An outbreak of norovirus linked to consumption of raw oysters harvested in Puget Sound is not connected to temporarily reduced treatment capacity at King County’s West Point Treatment Plant.
The recent outbreak of norovirus resulting from consumption of raw oysters has received wide press because it results in outbreaks of gastrointestinal illness, and people started to wonder if it might be linked to the Feb. 9 West Point flooding incident.
It is unrelated. The norovirus outbreak began months earlier and spans waterways from Olympia to British Columbia. No stormwater-sewage bypasses have occurred at the plant since Feb. 16, and all beaches are open for recreation since Feb. 21.
Public Health-Seattle & King County published a helpful article on the recent outbreak, including helpful and detailed information about reducing risk from eating oysters.
The norovirus contamination of oysters appears to span the Salish Sea, and was first linked to illness in British Columbia in November. A second closure occurred in December, and yet another report was issued from Vancouver, B.C. in January.
The outbreak of norovirus-caused illness in King County is related to consumption of raw oysters. According to Hilary Karasz from Public Health-Seattle & King County, “The implicated oysters come from all over the Puget Sound – from down near Olympia to all the way up in Belllingham/Samish Bay. The outbreak started before the West Point flooding incident.”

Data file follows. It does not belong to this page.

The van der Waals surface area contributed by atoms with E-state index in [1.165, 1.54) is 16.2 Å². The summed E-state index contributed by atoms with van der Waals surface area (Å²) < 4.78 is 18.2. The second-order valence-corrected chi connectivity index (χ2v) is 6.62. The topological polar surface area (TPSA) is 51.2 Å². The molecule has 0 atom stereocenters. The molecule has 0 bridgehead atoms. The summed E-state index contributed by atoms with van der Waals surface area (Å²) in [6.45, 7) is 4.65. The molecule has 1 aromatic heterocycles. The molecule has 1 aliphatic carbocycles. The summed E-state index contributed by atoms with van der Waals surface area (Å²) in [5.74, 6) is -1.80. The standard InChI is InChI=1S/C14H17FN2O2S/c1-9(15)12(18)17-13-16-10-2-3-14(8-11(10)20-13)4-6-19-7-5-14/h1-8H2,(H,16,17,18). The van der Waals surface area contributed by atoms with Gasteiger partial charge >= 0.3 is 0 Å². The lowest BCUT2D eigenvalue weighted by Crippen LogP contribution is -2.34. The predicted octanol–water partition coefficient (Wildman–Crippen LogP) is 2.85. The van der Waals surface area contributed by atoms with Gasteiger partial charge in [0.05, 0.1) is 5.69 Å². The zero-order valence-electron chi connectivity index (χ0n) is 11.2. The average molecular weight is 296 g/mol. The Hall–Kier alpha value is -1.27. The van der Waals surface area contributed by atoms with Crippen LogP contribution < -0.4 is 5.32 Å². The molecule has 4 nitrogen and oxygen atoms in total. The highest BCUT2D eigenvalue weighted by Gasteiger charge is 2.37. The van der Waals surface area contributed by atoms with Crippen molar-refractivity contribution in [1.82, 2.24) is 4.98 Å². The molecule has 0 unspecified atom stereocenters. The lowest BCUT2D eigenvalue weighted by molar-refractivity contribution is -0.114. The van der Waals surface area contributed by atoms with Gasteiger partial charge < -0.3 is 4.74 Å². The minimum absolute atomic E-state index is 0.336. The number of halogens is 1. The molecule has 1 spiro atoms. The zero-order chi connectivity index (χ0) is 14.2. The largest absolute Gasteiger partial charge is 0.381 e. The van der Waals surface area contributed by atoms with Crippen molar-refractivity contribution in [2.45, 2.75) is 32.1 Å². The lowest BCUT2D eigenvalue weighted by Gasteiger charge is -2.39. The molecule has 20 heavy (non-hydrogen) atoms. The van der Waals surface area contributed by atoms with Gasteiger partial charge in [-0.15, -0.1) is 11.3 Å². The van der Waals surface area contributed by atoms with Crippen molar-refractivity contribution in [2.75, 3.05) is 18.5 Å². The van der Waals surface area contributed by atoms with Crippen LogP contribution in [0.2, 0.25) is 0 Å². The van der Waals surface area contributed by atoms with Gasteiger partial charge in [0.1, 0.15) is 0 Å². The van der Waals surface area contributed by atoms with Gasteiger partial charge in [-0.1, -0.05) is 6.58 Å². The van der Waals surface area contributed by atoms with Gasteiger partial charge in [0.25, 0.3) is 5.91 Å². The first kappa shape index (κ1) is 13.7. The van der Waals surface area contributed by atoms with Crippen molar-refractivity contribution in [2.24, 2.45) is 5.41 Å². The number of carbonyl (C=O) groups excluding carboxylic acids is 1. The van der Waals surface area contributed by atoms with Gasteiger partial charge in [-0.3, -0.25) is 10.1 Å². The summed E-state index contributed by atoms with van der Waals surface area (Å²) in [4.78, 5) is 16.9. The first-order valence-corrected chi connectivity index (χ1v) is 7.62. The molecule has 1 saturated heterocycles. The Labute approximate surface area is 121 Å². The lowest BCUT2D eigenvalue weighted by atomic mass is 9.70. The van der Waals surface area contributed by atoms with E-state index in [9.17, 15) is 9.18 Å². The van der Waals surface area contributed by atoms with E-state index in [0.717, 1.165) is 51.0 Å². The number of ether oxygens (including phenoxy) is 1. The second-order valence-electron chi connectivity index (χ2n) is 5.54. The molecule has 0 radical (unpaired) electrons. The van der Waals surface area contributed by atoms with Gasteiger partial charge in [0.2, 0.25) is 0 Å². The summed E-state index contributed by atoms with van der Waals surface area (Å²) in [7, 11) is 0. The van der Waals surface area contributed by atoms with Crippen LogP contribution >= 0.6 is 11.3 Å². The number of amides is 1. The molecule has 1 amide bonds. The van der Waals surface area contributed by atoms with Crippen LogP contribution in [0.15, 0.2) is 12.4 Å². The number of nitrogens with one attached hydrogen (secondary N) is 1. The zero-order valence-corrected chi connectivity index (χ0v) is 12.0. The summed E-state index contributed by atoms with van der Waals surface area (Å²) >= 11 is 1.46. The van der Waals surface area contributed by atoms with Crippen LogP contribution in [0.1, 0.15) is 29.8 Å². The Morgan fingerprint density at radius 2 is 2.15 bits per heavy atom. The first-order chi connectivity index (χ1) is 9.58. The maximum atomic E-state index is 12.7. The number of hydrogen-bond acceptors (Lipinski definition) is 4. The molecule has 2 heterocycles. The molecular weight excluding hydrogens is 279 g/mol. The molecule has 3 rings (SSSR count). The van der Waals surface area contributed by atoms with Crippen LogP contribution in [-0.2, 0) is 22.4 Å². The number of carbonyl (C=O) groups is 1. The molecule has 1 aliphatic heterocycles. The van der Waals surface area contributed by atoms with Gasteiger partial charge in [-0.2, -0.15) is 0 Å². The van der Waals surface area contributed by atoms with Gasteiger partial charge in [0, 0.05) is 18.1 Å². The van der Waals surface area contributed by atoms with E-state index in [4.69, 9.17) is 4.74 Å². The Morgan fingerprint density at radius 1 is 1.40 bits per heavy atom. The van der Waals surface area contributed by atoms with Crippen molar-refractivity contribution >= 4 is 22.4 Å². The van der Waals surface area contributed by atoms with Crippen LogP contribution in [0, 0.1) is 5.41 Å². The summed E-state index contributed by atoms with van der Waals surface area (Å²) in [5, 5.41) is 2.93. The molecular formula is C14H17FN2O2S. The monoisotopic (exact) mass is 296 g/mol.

Public Health has posted information about the norovirus outbreak and other foodborne illness outbreaks in our area.
At West Point Treatment Plant, wastewater is being treated with hypochlorite — basically strong bleach– to kill bacteria and other pathogens in wastewater. The chlorine is removed before discharge 240 feet below the surface in Puget Sound through an offshore outfall that is 3,640 feet long.
As King County Wastewater Treatment Division (WTD) makes progress restoring West Point Treatment Plant, we are working to keep people informed and to answer questions and address concerns. WTD is carrying out additional marine and environmental monitoring, and we are posting plans, updates, and data online as they are available. We are providing updates in news releases and on the WTD blog.
We welcome people to contact us with questions and concerns as we restore West Point to full operations at Wastewater.firstname.lastname@example.org or 206-477-5371.